Cheese.  Some films have an abundance of it unintentionally, while others, like Scream of the Bikini, grab two big handfulls of it and smear it all over the screen.  Regardless of how its intended, cheese can either be a good thing or a bad thing.  If it's the kind of cheese that makes you groan with pain when you see it, that's bad.  However, if it's the kind of cheese that makes you sit there with a big grin on your face the whole time...that's good.  Fortunately this film didn't fall into the former category.  Scream of the Bikini is a seriously fun film, and if you have any sense of humor or fun at all, you'll be at the very least smiling through most of it.


The 60's seem to be the perfect decade for cheesy spy flicks.  I mean let's face it, that was a pretty cheesy decade, so naturally it's the decade this story takes place in.  The film maker actually took it a bit farther though.  He made characters, playing characters, out of both himself and the cast, complete with bios on the website.  For example, our two spy girls, Bridget and Sophia, are played by South American actresses Jasmine Orosco and Paola Apanapal.  Only...they're actually played by real life American actresses Kelsey Wedeen and Rebecca Larson.  Kudos to the film maker for adding this extra layer of coolness to his film.  It took a lot of creativity to come up with all this stuff.


The film itself is a lot of fun.  Our two intrepid heroines seem pretty oblivious to the people dying around them.  For them it's just another occurance in a string of occurances.  Just another day so to speak.  The whole film is dubbed as well...again, in a cheesy way, even though you can see they're all speaking English.  Most of it lines up with what they're saying, which is kind of funny because it creates that whole, "If they were speaking English, then why was it dubbed in English?" vibe, which only adds to the fun.  The only quirk in this is when they say the name of one of the characters called Sandy (Kimberly Atkinson).  It looks like they're saying Ezmerelda or something, but they dubbed over the name Sandy instead.  Just another little quirk to make you say, "Huh?".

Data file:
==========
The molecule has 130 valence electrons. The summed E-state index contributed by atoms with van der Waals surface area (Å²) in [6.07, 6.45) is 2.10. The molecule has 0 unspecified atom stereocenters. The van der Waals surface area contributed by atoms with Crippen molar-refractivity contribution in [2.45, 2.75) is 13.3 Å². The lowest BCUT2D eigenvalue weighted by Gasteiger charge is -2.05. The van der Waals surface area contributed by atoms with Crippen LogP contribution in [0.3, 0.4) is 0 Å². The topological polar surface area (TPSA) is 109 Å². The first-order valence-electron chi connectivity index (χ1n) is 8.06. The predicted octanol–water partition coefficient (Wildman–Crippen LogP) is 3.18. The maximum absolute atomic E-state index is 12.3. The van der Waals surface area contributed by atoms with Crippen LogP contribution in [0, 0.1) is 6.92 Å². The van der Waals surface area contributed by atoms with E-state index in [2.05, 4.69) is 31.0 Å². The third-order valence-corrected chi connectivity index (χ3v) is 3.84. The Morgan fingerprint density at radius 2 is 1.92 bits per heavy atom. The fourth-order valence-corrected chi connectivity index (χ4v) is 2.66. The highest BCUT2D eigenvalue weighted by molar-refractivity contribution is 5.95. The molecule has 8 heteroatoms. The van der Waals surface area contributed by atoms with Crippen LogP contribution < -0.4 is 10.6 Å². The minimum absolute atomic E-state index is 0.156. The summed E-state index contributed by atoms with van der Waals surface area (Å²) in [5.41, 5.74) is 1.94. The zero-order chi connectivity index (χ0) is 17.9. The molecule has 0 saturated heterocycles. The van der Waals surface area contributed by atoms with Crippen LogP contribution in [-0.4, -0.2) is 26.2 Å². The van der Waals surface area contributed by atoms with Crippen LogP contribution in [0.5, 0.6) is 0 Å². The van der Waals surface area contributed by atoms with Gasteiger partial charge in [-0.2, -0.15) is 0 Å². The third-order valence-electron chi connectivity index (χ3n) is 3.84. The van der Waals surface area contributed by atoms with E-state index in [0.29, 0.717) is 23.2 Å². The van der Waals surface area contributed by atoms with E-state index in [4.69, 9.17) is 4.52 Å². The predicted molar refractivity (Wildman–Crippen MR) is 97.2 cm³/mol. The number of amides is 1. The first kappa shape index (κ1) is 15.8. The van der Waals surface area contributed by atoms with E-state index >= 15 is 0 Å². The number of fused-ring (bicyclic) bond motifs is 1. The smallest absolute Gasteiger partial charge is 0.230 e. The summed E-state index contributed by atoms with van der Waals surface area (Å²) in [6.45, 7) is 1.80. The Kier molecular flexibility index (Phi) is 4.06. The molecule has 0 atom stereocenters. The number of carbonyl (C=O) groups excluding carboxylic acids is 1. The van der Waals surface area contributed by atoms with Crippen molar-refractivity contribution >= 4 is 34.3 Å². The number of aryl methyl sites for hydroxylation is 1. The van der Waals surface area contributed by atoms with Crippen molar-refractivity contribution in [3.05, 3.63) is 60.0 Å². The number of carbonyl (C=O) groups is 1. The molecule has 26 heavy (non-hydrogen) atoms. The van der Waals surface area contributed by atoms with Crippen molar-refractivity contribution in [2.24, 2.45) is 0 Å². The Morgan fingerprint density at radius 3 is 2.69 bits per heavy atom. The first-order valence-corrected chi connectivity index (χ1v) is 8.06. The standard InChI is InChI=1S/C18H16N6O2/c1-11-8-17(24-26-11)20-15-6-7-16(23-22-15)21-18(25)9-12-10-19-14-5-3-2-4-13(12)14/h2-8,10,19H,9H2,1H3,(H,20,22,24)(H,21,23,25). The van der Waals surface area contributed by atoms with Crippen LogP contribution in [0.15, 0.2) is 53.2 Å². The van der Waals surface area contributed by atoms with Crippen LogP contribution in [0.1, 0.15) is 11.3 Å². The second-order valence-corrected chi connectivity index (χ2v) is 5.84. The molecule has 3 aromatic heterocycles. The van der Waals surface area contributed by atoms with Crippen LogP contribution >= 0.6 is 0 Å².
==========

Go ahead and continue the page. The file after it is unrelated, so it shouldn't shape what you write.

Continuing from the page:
The settings, the costumes and the entire story are all really well done and totally suited to the genre of the film.  There's even a bit part that includes Taylor Negron (If you see him you'll know who he is.  He was the mailman in Better off Dead and has been in tons of other stuff) and Walter Koenig (Checkov from Star Trek), although for some reason Walter Koenig isn't listed in the credits on IMDB.  It was great to see him again though.


As for the technicals, this film was extremely well made and the visuals, editing and music all lent themselves perfectly to what film maker Kiff Scholl was trying to accomplish.


The film had it's premiere at Cinespace on September 14th, but I'm not sure when the DVD, but it seems to be making the rounds at film festivals at the moment, and will be appearing at the ThrillSpy International Film Festival on October 8, 2009.  If you get a chance to see this film at a festival, be sure to check it out.  If not, then definitely keep an eye out for the eventual DVD release and pick yourself up a copy when it's available.